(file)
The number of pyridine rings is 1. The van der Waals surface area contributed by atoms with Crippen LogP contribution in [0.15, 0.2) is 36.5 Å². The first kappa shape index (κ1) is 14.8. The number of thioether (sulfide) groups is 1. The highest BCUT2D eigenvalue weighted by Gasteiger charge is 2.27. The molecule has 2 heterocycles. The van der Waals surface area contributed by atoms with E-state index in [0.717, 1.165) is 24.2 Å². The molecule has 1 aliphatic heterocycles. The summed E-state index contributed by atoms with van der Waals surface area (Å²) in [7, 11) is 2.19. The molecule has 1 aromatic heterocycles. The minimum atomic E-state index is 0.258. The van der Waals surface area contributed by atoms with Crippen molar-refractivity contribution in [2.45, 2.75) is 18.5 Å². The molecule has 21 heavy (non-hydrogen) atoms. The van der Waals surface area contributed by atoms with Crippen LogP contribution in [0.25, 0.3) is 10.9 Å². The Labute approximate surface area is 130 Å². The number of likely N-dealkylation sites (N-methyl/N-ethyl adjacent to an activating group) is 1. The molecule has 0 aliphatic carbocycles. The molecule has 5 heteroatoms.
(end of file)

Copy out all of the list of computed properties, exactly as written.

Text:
The number of pyridine rings is 1. The van der Waals surface area contributed by atoms with Crippen LogP contribution in [0.15, 0.2) is 36.5 Å². The first kappa shape index (κ1) is 14.8. The number of thioether (sulfide) groups is 1. The highest BCUT2D eigenvalue weighted by Gasteiger charge is 2.27. The molecule has 2 heterocycles. The van der Waals surface area contributed by atoms with E-state index in [0.717, 1.165) is 24.2 Å². The molecule has 1 aliphatic heterocycles. The summed E-state index contributed by atoms with van der Waals surface area (Å²) in [7, 11) is 2.19. The molecule has 1 aromatic heterocycles. The minimum atomic E-state index is 0.258. The van der Waals surface area contributed by atoms with Crippen molar-refractivity contribution in [2.45, 2.75) is 18.5 Å². The molecule has 21 heavy (non-hydrogen) atoms. The van der Waals surface area contributed by atoms with Crippen LogP contribution in [0.25, 0.3) is 10.9 Å². The Labute approximate surface area is 130 Å². The number of likely N-dealkylation sites (N-methyl/N-ethyl adjacent to an activating group) is 1. The molecule has 0 aliphatic carbocycles. The molecule has 5 heteroatoms.